Please Read Carefully:
Filing a complaint with the Attorney General may not preserve your appeal rights, pursuant to ACT 68. To preserve your rights, you must file a complaint or grievance appeal directly with your health plan or in conformance with the terms of your coverage. The Office of Attorney General does not give legal advice.
If you have a problem with your HMO or Point of Service plan, you should"Take the Proper Steps", as follows:
1. Call your managed care plan member services department. Always call your managed care plan member services department first. Give them a chance to solve the problem. Many problems are solved at this level in an informal manner.
2. File a complaint or grievance with your plan. If your phone call to the plan does not solve your problem, call the plan again and tell them that you want to file either a first-level complaint or grievance.
3. About the internal complaint & grievance process time frames. This first-level internal process will be completed within 30 days of receipt of your complaint or grievance and you will be notified within 5 business days. Notice will include the basis for the decision and the procedure to file a second-level internal review. You have a right to appear before the second-level review committee. Second-level reviews must be completed within 45 days and written notification of the committee's decision must be provided within five (5) business days of the decision.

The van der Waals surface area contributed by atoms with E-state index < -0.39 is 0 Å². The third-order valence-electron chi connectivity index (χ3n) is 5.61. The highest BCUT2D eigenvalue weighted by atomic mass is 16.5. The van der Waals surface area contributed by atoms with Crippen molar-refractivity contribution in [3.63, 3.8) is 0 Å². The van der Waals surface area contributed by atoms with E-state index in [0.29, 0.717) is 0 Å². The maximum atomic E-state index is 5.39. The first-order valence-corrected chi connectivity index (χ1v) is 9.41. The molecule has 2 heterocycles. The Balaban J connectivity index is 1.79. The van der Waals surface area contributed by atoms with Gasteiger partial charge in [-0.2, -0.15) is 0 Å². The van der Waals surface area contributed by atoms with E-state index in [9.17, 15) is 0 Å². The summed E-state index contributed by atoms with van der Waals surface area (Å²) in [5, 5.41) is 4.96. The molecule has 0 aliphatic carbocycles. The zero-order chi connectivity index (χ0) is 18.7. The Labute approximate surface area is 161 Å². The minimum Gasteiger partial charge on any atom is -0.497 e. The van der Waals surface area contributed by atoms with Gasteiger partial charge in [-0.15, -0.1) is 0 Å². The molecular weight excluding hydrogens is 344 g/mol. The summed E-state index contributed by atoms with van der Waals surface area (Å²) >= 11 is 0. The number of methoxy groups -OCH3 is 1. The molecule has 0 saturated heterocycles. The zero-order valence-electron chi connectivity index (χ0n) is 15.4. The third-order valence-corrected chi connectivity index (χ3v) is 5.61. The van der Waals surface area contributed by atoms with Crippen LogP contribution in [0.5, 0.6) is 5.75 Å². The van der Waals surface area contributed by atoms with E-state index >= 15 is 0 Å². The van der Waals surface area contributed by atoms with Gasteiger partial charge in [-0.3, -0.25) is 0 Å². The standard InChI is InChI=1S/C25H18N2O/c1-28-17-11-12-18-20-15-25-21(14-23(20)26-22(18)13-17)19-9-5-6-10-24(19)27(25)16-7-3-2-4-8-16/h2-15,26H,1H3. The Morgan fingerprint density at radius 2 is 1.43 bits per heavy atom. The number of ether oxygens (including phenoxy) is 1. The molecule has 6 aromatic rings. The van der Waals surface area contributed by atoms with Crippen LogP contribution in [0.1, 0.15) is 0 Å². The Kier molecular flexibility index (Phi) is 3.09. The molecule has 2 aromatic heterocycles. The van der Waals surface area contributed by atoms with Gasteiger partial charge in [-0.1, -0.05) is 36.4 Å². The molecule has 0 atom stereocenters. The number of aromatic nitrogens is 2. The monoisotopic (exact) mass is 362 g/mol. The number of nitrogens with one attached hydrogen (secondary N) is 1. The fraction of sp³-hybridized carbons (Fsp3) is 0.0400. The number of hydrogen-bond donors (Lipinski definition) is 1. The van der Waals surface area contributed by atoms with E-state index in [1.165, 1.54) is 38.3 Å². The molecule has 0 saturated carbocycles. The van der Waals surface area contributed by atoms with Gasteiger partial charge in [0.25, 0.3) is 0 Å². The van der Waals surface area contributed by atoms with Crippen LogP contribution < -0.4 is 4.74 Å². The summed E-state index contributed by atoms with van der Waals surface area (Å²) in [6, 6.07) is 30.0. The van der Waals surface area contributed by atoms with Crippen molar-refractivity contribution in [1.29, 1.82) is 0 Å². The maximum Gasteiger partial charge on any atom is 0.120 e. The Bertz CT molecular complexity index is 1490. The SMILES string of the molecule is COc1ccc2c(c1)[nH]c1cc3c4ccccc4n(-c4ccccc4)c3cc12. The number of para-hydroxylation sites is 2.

4. File an appeal. Separate external appeals for complaints and grievances exist. Complaint appeals go to either the Department of Health or Insurance. Grievance appeals go to the plan. The plan will notify the Department of Health who will then assign an independent certified utilization review entity. The review is decided on the basis of whether or not the health service is medically necessary and appropriate. The plan may impose a $25.00 filing fee. Grievance or complaint appeals must be made within 15 days of denial of the second-level review decision.
Grievance - for example, denial of payment for a health care service.
Complaint - for example, a problem with a provider or the coverage operations or management policies of the health plan only.
Please note: There may be different procedures for handling complaints and grievances for the following:
1. A federal employee or dependent enrolled in a managed care plan;
2. Medicare or Medicaid recipient enrolled in a managed care plan; and
3. Employed by an ERISA funded business.